“I wanted to demonstrate how I feel media are encompassing the world,” Moore said. “I feel media is the common factor in socialization and that also media contribute to shaping and forming our ideas about what we buy, where we live, people in general, politics and so many other aspects. Do we realize how big an influence the media have on us? My explanation is media are everywhere we go. Are we making up our own minds or are the media brainwashing us into believing what they
want? That is a question only each individual can make, but did they know there was a decision to make?”

Moore’s mother served as an inspiration for the project. “My mom recently passed. She was born with polio, in her last 15 years she became bedridden,” Moore said. “My mom’s main source of entertainment, news and thoughts came from watching television. That’s when it came to me the huge effect media have on people.”

She also was inspired to demonstrate the impact the study of art has had on her OU-C educational experience.

“OU-C has the greatest art professors, and this art program is well worth its amount of funding. I just wanted to prove that. OU-C needs this art program for new students to benefit from, so I hoped this project would shine positive light for the art department and its professors.”

OU-C staff and adjunct faculty member Jonna Depugh awarded Certified Fraud Examiner credential

By OU-C public relations student writer Cara Truesdell

OU-C Manager of Accounting and Human Resources Jonna Depugh, who also teaches Law Enforcement Technology classes as an adjunct faculty member, recently earned the Certified Fraud Examiner credential from the Association of Certified Fraud Examiners (ACFE), the world’s largest anti-fraud organization.

The credential will be useful to Depugh in her roles as both a staff and faculty member on campus.

Depugh’s path to becoming a certified fraud examiner began with membership in the AFCE.
Members are eligible to test for the certification after two years in four areas and are tested with exams in four areas: fraudulent financial transactions, fraud prevention and deterrence, legal elements of fraud, and fraud investigation.

“I am an educator associate, so I used my teaching experience to apply for the certification,” she said.

According to the AFCE, certified fraud examiners are trained in a wide range of areas including the ability to examine data and records to detect trace fraudulent transactions; interview suspects to obtain information and confessions; write investigation reports; advise clients as to their findings; testify at trial; understand the law as it relates to fraud and fraud investigations and finally identify the underlying factors that motivate individuals to commit fraud.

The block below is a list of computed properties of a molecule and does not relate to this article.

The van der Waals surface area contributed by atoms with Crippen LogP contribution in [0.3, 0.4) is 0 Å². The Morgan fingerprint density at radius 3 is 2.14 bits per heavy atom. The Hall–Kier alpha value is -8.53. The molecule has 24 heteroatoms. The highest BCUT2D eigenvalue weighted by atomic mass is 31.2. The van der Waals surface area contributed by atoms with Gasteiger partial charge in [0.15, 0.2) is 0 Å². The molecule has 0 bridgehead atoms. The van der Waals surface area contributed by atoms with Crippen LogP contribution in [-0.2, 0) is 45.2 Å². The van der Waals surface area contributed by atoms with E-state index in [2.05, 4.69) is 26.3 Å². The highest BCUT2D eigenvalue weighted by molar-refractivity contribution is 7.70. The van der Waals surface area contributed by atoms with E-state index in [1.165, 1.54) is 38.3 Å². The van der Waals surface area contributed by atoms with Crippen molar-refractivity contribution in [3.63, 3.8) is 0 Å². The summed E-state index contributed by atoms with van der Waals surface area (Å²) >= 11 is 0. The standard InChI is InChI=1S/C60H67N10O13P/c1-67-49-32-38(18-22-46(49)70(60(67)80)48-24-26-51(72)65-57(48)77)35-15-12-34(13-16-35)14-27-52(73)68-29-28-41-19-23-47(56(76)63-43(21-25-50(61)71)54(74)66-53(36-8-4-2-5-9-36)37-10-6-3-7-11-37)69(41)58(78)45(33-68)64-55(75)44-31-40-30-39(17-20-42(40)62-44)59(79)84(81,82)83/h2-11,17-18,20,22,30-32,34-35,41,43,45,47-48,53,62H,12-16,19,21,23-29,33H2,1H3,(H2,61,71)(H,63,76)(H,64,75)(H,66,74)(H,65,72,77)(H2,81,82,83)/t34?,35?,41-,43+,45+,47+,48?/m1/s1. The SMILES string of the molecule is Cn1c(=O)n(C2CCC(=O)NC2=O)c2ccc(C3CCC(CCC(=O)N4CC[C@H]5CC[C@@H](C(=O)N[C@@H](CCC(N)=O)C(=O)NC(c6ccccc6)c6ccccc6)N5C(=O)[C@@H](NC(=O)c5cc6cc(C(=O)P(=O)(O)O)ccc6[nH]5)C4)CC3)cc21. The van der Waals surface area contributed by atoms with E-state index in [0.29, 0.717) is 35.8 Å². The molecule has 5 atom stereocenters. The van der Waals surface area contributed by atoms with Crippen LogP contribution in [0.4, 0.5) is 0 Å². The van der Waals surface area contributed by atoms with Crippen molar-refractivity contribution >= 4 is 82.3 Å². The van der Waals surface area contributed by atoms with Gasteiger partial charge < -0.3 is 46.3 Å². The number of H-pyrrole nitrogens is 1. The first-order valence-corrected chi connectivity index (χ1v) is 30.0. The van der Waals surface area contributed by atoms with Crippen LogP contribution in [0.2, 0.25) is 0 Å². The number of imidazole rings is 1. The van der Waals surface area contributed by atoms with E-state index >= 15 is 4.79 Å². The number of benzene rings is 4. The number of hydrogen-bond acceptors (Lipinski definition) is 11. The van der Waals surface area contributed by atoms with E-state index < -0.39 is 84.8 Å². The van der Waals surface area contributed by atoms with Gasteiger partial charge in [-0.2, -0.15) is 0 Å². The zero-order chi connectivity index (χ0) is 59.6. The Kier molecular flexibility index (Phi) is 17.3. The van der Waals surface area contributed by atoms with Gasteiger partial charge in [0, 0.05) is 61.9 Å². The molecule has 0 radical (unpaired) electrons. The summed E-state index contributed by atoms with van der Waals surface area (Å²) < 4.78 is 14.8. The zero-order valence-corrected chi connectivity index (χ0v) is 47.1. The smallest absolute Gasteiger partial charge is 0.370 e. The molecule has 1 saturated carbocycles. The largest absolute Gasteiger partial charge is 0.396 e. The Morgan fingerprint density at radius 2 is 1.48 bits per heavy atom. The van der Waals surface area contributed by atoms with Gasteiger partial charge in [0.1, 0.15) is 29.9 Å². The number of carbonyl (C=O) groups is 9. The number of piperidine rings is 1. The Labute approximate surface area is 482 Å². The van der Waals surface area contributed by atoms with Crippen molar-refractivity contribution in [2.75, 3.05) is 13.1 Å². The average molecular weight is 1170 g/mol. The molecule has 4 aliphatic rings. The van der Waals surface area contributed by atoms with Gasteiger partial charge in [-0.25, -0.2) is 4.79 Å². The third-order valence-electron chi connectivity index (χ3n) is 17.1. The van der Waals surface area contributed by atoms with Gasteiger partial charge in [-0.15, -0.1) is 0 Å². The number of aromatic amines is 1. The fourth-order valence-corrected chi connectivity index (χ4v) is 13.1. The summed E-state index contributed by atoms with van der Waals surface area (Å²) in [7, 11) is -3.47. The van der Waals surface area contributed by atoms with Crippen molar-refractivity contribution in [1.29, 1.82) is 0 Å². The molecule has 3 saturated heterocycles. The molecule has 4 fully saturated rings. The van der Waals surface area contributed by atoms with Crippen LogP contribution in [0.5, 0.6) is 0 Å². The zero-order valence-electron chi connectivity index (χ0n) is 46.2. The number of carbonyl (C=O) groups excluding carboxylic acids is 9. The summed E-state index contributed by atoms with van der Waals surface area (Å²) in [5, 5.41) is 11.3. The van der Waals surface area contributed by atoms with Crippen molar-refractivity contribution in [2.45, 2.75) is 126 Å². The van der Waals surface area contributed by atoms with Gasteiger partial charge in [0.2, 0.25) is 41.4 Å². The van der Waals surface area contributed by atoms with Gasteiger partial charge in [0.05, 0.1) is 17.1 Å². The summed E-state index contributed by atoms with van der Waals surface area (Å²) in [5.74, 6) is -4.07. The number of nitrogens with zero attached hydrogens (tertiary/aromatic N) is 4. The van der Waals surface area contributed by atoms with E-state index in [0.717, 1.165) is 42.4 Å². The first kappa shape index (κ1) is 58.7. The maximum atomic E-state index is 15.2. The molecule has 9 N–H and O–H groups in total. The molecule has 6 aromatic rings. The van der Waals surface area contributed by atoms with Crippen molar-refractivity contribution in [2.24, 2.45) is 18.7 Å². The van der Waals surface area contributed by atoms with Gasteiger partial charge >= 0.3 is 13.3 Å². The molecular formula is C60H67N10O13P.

Depugh became involved with business ethics when working for an oil and gas company in Houston, where she served on the Sarbanes-Oxley compliance team for Anadarko Petroleum Corporation. Shortly after, she became exposed to the difficulties associated fraudulent crimes.

“White-collar crimes are 33 percent of all crimes committed. Most agencies in small communities do not have the resources to hire fraud examiners. The more awareness we can create about white collar crime, the better we can educate the community about crime prevention and deterrence,” said Depugh.

As part of her adjunct faculty duties, Depugh has developed six courses, including the popular Fraud Management class as part of the LET program. In conjunction with LET Program Coordinator James McKean, they are in the process of creating a certificate program in fraud management at OU-C.

When asked how this certification will impact students Depugh responded, “Having taken the certifications exams myself, I know what to expect on the certification exam and can help to prepare my students in these specific areas. In additions, this certification also helps in my human resources and accounting position in that I am better able to conduct audits and know what fraud schemes could take place on our internal controls.”

Depugh teaches a course in computer fraud, which explains how accounting information systems and the Internet are used to commit fraud. Other courses teach the students how to understand the psychology and behavior about the different forms of fraud as well as teaching them how to help organizations prevent fraud as well as understanding the dynamics of fraud in various settings such as health care welfare, real estate, consumer and other types of fraud.

“Even if a student is not interested in this as a career, the courses are helpful for students that intend to be managers or are financially responsible for a corporation,” she said. “Almost all the students say they did not realize how susceptible they were on a personal level for fraud. In other words, they have learned techniques in class about how to protect themselves from Internet fraud, identity theft, telemarketing schemes, pyramid schemes, fraudulent checks, etc.”

Depugh, who joined OU-C in 2010, earned her bachelor’s degree from Ohio University and an MBA in accounting from Baker College in Flint, Mich.

Wellston High student to play basketball at OU-C

Wellston High School senior Toriano Smith plans to attend OU-C and play basketball for the Hilltoppers beginning with the 2013-14 season, OU-C men’s basketball coach Rich Uhrig recently announced. Smith earned all-conference and all-district honors as a senior in 2012-13, as well as being named his team’s offensive MVP. His high school coach was Chris Graham.

Cheerleading tryouts scheduled for May 18

Tryouts for OU-C cheerleaders for the 2013-14 sports seasons will be held from 10 a.m. to noon on May 18 in the Shoemaker Center. Participants should come dressed to cheer, and no prepared material or prior mounting experience is necessary. Tumbling is preferred but not required. For more information contact Sandra Lawless at lawless@ohio.edu or (740) 222-4637 or 708-6322.